One of the most effective ways to stop the spread of COVID-19 is through practicing good hand hygiene.
Because of this, it is particularly important to understand what affects whether good hand hygiene is practiced—particularly in a health care setting.
“Currently, hand hygiene compliance is audited. This means that an auditor shows up unannounced, observes hand hygiene for a short period of time, then leaves with the results,” says Dr. Alon Vaisman, a UHN Clinician in Quality and Innovation. “We wanted to see whether the act of auditing affected how often staff washed their hands.”
It is well known that people behave differently when they know they are being watched—a phenomenon known as the Hawthorne effect.
To test the Hawthorne effect on hand hygiene in a health care setting, Dr. Vaisman ran the study at two transplantation hospital wards. Auditors visited at random times and recorded hand hygiene practices for an hour at a time. These findings were compared to hand hygiene practice in the absence of auditors, which was measured using remote sensors.
“When health care workers were not being observed, hand hygiene was practiced at 40% of all potential opportunities. When auditors were present, this doubled to around 80%,” says Dr. Vaisman. “Notably, the Hawthorne effect was limited to only the short and rare occasions that auditors were present. It also changed based on time of day and location of the auditor.”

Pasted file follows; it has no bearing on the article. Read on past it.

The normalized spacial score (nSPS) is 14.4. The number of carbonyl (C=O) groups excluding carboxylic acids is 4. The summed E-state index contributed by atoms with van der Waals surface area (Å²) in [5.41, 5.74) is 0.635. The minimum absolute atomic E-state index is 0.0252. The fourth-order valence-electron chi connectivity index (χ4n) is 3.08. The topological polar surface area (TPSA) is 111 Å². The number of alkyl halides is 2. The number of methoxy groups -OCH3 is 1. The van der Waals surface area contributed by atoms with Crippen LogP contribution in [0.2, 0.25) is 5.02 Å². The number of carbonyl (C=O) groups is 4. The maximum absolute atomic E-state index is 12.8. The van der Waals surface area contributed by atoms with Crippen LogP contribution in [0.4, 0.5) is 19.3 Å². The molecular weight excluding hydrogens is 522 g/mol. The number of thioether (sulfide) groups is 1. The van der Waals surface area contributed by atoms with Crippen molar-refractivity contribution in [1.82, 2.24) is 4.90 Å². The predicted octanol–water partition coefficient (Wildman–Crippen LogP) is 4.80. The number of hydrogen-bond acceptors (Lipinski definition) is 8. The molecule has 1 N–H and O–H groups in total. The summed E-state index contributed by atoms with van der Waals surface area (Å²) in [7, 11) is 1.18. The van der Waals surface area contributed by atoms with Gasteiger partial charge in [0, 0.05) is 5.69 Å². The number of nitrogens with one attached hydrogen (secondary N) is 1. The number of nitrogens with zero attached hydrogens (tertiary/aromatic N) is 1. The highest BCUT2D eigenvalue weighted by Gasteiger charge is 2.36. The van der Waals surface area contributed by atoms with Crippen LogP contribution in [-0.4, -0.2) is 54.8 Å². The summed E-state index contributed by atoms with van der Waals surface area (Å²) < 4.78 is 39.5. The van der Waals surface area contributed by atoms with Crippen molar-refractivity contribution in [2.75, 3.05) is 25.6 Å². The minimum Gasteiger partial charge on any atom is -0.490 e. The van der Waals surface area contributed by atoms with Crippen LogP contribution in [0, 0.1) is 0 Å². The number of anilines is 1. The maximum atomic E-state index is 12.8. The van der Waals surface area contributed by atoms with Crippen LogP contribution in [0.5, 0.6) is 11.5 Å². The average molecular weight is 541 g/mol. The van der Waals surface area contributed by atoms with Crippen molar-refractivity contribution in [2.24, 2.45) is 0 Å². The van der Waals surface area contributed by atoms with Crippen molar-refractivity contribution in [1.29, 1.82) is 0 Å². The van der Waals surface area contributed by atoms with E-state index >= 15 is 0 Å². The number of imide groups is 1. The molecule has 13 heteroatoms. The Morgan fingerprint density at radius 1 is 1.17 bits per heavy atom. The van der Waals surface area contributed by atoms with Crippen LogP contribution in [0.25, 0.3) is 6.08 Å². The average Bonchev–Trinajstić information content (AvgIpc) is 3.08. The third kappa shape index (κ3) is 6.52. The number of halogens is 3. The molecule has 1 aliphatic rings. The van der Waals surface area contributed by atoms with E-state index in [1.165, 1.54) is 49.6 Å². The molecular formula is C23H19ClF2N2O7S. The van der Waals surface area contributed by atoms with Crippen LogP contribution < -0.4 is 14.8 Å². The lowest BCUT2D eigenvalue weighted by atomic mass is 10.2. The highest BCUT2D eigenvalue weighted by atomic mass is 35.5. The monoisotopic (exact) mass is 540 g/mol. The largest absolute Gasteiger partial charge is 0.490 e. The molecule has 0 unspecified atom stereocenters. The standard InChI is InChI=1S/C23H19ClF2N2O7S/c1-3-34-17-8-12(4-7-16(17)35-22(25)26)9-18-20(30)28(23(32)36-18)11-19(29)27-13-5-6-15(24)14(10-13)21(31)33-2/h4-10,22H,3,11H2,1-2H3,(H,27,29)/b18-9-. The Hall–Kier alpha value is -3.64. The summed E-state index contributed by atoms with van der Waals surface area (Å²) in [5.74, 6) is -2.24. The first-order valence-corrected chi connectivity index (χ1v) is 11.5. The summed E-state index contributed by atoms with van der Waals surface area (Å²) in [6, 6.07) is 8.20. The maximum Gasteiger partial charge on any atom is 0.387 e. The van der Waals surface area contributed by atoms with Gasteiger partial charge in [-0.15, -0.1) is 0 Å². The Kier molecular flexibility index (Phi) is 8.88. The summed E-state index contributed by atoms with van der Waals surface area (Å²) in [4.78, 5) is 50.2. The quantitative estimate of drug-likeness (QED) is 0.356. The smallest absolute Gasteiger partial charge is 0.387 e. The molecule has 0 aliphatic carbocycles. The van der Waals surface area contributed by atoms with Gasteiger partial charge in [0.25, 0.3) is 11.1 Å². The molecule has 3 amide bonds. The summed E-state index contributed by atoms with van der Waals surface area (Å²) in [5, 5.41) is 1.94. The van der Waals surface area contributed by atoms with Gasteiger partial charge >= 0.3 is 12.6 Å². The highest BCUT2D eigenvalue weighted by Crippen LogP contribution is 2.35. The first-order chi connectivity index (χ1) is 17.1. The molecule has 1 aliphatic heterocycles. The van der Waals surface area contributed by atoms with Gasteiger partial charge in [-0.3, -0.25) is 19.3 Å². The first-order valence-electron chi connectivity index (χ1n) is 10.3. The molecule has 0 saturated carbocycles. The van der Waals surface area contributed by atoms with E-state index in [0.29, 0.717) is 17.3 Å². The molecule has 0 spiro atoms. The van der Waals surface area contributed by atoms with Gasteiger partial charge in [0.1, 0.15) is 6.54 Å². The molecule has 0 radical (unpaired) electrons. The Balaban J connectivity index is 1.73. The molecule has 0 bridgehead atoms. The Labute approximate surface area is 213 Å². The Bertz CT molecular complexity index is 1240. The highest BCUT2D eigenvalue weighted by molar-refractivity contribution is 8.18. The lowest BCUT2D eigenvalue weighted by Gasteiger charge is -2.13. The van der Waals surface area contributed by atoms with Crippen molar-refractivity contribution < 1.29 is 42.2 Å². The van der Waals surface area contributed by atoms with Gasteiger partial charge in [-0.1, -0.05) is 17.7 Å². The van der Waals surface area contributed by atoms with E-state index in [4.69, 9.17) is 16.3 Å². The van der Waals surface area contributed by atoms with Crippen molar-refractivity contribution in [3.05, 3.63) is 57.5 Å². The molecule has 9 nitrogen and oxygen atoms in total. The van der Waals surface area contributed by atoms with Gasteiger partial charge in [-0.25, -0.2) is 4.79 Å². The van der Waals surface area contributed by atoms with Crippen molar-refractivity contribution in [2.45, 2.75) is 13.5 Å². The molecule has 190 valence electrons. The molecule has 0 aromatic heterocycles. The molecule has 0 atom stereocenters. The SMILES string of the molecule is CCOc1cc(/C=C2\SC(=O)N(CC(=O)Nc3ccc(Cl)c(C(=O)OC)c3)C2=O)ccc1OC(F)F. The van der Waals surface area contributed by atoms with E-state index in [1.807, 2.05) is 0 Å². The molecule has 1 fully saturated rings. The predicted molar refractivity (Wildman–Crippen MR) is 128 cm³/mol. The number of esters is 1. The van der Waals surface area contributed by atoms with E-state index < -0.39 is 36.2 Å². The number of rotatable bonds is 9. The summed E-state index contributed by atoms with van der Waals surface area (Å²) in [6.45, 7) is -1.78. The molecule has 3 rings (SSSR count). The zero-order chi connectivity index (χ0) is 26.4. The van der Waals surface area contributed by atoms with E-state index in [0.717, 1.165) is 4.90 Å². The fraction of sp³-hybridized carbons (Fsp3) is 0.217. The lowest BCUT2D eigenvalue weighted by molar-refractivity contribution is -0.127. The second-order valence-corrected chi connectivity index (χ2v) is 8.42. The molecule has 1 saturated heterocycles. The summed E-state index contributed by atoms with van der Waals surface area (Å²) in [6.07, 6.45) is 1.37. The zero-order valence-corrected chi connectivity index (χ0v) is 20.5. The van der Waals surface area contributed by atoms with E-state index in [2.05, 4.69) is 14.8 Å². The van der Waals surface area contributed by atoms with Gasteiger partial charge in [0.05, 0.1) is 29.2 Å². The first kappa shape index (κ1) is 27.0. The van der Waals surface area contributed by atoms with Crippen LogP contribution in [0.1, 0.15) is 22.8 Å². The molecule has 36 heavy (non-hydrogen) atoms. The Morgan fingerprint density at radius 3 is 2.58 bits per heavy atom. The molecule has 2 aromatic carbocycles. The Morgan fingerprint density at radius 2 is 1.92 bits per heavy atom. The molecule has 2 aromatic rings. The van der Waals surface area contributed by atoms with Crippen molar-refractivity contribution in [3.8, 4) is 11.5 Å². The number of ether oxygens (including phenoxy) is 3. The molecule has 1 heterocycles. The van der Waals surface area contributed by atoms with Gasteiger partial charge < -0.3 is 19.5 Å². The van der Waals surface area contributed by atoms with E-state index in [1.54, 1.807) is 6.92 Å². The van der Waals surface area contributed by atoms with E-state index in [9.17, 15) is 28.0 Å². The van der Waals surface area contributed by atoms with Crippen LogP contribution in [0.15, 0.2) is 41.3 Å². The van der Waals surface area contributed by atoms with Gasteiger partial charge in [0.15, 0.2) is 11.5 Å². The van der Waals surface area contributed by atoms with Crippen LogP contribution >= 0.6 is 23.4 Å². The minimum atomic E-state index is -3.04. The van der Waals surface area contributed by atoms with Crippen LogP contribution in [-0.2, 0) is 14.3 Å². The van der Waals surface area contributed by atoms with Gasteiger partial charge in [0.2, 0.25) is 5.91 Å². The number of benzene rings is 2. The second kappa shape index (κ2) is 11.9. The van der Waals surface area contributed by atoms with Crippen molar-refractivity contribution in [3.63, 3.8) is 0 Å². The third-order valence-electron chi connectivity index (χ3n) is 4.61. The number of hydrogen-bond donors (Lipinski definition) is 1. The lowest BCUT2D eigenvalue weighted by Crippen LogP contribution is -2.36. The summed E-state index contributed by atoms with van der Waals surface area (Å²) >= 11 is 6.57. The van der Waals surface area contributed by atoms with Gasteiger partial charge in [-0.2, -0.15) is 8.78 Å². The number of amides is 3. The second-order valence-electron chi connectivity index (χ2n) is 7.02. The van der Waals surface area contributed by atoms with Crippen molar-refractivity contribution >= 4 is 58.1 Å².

“It’s important to note that this study was run under normal work conditions with no threat of a pandemic. While our findings cannot be generalized to the current extraordinary circumstances, they do suggest that in a post-COVID-19 world, we will need to do more than just auditing—new, more effective ways to promote best practices are needed,” says Dr. Susy Hota, UHN’s Medical Director, Infection Prevention and Control, and one of the study authors.
To address this issue, UHN is already exploring innovative approaches to improve hand hygiene, including the use of a wearable badge that vibrates and beeps to remind health care workers to wash their hands.
“We cannot rely on being observed as a reminder for hand hygiene to be performed. We must find more effective ways to promote hand hygiene to protect ourselves, colleagues and patients,” says Dr. Vaisman.
This work was supported by the Toronto General & Western Hospital Foundation.
Vaisman A, Bannerman G, Matelski J, Tinckam K, Hota SS. Out of sight, out of mind: a prospective observational study to estimate the duration of the Hawthorne effect on hand hygiene events. BMJ Qual Saf. 2020. doi:10.1136/bmjqs-2019-010310.
Dr. Alon Vaisman (L) is a UHN Clinician in Quality and Innovation and lead author of the study. Dr. Susy Hota (R) was senior author and serves as UHN’s Medical Director, Infection Prevention and Control.